Waiting for "The Call"

“Honey, it’s always crap. Every book I write is crap. It’s my job to fix the crap afterwards,” according to Nora Roberts. Well, I've got it half right. Still working on the "fixing it" part. "Trust your characters to be complex enough and to have enough emotional baggage. Force them to make hard choices." Advice from Michelle Styles that might help!

Conflict July 11, 2009

Filed under: Writing and Life — Autumn Macarthur @ 8:35 pm
Tags: , , ,

Hmm. I know I’m supposed to be editing, but I’m thinking about my new story idea today, the one for the Presents/ Modern Heat competition.

My opening is possibly a little too coincidental, too cute a meet, but my real concern is the conflict. I thought I had it nailed, but I’ve just realised the conflict I have in my plot outline so far is much too externally based. The heroine has her emotional issues, which are hooked into nicely by the external conflict, but I have no idea at all about the hero’s conflict. It’s all too “women’s fiction” so far to work as a series romance, focusing on the heroine and her emotional changes.

 A bit of a flaw given that Presents is mainly the hero’s journey, and Modern Heat is probably both characters journey to overcoming their relationship blocks.

This is the exact same problem I had with my last story!

I did just find this excellent discussion on conflict on the eHarlequin writers’ forum (you may need to log in to the Forums to see it). The thing I’m really taking away from it is that there must be layers to the conflict. The easy, superficial answer just is not enough. There’s another layer under that and maybe another layer under that again until we get to why whatever the conflict is over is really so important to the character. And the conflicts need to link together. The heroine must challenge the hero’s defence mechanisms and coping strategies for dealing with his issues, and he must do the same to the heroine. They really do need to be the worst possible person for the other to fall in love with, and not just for obvious external reasons like they are business rivals.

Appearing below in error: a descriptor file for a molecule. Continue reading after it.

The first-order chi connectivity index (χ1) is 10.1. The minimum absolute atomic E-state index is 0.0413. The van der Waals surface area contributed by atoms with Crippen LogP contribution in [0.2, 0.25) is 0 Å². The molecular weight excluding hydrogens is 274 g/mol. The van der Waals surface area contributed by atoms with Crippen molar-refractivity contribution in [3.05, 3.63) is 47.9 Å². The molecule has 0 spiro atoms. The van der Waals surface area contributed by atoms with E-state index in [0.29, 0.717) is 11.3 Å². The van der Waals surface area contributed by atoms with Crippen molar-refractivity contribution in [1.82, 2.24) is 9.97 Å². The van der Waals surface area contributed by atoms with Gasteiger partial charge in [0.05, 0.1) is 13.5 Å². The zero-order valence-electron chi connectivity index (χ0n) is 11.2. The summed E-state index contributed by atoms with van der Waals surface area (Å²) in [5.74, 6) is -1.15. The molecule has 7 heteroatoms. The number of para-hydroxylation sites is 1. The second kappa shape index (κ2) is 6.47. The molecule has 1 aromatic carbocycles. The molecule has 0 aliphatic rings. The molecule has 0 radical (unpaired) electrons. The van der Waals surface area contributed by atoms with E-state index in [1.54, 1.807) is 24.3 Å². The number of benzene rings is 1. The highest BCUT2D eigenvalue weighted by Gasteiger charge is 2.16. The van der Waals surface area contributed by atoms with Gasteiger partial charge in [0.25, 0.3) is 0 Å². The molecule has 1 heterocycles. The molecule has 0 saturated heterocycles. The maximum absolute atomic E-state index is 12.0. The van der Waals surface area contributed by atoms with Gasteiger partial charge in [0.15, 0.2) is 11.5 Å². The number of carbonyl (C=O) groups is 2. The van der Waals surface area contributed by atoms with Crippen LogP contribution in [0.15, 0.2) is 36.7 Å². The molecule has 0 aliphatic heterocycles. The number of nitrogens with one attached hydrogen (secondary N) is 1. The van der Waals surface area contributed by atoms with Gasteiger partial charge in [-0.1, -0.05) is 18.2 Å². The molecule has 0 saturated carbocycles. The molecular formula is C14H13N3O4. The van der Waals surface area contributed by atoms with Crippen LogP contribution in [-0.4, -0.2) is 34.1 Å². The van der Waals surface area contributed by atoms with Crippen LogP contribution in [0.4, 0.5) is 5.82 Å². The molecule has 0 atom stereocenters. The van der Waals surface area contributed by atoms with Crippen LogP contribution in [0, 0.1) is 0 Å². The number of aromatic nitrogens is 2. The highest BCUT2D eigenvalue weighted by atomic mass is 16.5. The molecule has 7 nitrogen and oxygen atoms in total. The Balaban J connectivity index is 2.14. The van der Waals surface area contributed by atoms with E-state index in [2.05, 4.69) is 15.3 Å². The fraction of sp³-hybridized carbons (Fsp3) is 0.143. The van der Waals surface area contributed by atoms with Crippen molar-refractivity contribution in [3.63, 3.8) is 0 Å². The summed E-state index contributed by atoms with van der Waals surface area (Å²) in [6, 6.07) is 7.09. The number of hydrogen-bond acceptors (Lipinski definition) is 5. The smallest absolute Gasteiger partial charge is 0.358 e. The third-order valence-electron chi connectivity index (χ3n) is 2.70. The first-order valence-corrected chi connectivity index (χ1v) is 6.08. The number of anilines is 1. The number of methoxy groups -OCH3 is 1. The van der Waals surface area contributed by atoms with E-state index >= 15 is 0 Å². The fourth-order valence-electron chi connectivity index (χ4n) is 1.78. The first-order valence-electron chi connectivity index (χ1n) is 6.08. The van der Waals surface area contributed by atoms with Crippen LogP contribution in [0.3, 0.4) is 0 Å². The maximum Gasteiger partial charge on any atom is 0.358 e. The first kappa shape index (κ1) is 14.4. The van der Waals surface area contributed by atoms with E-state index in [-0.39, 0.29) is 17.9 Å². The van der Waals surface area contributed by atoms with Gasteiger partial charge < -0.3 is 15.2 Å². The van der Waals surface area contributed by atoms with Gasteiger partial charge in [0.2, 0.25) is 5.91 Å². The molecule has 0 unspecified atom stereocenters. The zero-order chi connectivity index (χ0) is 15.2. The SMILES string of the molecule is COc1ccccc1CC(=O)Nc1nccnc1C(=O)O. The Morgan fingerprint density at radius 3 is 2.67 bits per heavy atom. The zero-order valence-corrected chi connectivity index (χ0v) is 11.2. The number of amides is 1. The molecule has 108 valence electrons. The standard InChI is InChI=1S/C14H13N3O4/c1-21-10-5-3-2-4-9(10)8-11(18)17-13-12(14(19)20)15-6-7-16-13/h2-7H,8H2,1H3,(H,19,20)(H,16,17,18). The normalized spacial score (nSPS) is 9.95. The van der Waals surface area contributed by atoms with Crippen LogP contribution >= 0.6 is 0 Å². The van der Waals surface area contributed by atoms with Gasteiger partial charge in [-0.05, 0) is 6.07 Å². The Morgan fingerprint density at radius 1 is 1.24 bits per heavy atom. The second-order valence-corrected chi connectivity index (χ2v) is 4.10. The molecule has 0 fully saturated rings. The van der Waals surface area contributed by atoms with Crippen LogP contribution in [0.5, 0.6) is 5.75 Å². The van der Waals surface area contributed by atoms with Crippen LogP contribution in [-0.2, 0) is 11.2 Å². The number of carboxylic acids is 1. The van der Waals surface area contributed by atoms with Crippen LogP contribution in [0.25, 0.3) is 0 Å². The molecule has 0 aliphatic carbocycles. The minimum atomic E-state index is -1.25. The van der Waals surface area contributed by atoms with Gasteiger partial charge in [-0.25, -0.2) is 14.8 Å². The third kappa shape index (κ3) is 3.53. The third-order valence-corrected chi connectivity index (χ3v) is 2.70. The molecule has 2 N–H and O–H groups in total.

Hooboy! I need to do some serious thinking on this before I write myself in too far.

 

Edited to add- I just tracked down another  discussion on conflict on eHarl I read a while back. I need to reread this now. I remember learning a lot from it at the time. I love Ellen Hartmann’s idea of coming up with ten reasons “why?”, so we don’t go with easy but cliched internal conflicts. Like the hero is commitment phobic because his Mom left his as a kid and his first girlfriend dumped him. (Luk’s weak motivation for being a work hard, play hard/ love ’em and leave ’em type. I must do better next time!)

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